Republican presidential candidate Donald Trump waves to the crowd after speaking at the National Rifle Association convention on May 20, 2016, in Louisville, Ky. (AP Photo/Mark Humphrey)

During the general election campaign, Trump also suggested that the “Second Amendment people” might be able to do something about the judicial choices of a hypothetical President Hillary Clinton. The remarks — alluding to an attack on the Democratic candidate — sparked outrage, a condemnation from the Clinton campaign and an acknowledgment from the Secret Service, but did not elicit an apology from the Trump camp.

In one of his first acts as president, Trump signed a bill revoking an Obama-era rule that had made it more difficult for mentally ill Americans to buy guns. Weeks before the Las Vegas shooting, the administration eased laws that made it easier for American gun manufacturers to sell small arms abroad.

On Monday, press secretary Sarah Sanders said the White House was not ready to talk about policy measures to prevent mass shootings, but said they knew what kind of laws they did not want to pursue.

“I think one of the things that we don’t want to do is try to create laws that won’t create — or stop these types of things from happening,” said Sanders. “I think if you look to Chicago, where you had over 4,000 victims of gun-related crimes last year — they have the strictest gun laws in the country. That certainly hasn’t helped there. So, I think we have to — when that time comes for those conversations to take place — then I think we have to look at things that may actually have a real impact.”

Chicago’s gun laws haven’t been the strictest in the country since at least 2013, when Illinois voted to allow concealed carry. And, obviously, they can’t prevent someone from obtaining a gun in another state. Many of the guns used in Chicago come from outside the state, where gun laws are even laxer.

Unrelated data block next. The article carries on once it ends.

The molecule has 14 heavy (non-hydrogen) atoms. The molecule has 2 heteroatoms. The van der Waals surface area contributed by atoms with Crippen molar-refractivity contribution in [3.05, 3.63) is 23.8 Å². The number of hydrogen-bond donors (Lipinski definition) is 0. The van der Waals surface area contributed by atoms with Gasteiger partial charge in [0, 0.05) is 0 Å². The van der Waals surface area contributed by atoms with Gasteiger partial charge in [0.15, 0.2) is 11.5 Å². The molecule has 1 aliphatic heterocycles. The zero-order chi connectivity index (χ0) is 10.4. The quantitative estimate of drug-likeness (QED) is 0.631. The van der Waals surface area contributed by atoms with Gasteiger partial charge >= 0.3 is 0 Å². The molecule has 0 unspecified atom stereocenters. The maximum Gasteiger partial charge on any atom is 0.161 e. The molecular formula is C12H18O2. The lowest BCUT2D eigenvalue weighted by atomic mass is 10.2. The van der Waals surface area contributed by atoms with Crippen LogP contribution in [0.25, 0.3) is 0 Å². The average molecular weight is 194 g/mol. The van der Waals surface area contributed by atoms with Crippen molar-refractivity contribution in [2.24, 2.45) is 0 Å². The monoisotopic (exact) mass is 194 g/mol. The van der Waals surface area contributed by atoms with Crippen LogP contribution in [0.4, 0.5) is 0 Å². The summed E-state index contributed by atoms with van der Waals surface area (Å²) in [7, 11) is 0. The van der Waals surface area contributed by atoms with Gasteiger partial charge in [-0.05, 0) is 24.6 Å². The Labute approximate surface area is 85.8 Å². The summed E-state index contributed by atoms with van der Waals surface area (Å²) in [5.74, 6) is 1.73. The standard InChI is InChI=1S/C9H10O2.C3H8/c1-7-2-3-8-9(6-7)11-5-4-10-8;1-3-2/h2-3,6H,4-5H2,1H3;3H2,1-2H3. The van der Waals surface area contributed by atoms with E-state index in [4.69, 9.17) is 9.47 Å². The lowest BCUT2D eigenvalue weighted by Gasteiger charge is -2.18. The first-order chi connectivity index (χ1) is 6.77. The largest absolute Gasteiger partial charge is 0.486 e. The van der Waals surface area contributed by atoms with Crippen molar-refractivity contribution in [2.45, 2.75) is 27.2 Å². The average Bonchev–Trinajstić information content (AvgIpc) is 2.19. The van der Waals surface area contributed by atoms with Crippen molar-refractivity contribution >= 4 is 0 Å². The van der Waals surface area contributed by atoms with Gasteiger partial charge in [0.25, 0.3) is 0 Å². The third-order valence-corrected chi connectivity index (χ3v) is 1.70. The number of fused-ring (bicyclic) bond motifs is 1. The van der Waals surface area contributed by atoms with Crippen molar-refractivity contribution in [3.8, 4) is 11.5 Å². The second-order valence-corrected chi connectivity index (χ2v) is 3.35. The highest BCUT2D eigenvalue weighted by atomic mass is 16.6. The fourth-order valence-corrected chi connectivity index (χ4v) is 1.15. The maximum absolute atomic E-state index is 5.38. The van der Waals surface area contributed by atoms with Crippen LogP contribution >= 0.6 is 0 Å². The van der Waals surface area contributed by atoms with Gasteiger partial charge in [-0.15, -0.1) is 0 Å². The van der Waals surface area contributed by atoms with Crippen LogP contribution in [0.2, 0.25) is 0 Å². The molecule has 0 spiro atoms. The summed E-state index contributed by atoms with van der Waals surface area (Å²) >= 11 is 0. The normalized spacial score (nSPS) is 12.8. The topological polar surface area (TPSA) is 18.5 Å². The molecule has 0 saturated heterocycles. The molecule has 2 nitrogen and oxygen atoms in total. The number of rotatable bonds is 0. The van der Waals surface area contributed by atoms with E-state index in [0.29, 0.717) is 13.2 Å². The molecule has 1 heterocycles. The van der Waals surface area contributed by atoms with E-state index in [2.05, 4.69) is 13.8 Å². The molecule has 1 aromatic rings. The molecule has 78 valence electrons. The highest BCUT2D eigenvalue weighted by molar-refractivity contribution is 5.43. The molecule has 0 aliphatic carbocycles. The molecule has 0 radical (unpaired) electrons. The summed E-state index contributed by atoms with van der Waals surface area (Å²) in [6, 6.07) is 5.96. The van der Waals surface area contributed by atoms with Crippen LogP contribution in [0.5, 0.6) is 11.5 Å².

Donald Trump holds a replica flintlock rifle given to him by cadets during the Republican Society Patriot Dinner at the Citadel, the Military College of South Carolina, on Feb. 22, 2015, in Charleston, S.C. Trump and Sen. Tim Scott, R-S.C., were honored at the annual event. (Photo by Richard Ellis/Getty Images)

Steve Bannon, the Breitbart News executive who served in the Trump campaign and in the White House, told Axios any consideration of gun control laws by the president would be “impossible” and “the end of everything.”

Trump, however, did cut a deal with Sen. Chuck Schumer and Rep. Nancy Pelosi to raise the debt ceiling and keep the government running. Do Democratic legislators believe similar collaboration is possible on guns?

“The task force on gun violence prevention has drafted legislation,” said Mike Thompson, D-Calif., chair of the Gun Violence Prevention Task Force, when asked at a press conference whether Democrats would reach out to Trump. “It’s being circulated amongst our members today, asking specifically that the president join us.”

“We ask him to join us to try and figure out a solution to help prevent gun violence. That letter will go out today.”

Schumer, in Tuesday morning remarks on the Senate floor, said: “I am also calling on President Trump to bring together the leaders of Congress and let both sides know he is willing to address this issue of safety head on. He should tell members of his party that it’s time to work addressing the epidemic that costs the lives of more than 30,000 Americans a year. I’m glad the president is going to Las Vegas. That’s a good idea. But he should take it a step further. Call us together, and lead this nation in some rational laws about gun safety that the overwhelming majority of Americans — Democrat, Republican and Independent support.”

Liz Goodwin contributed to the reporting of this story.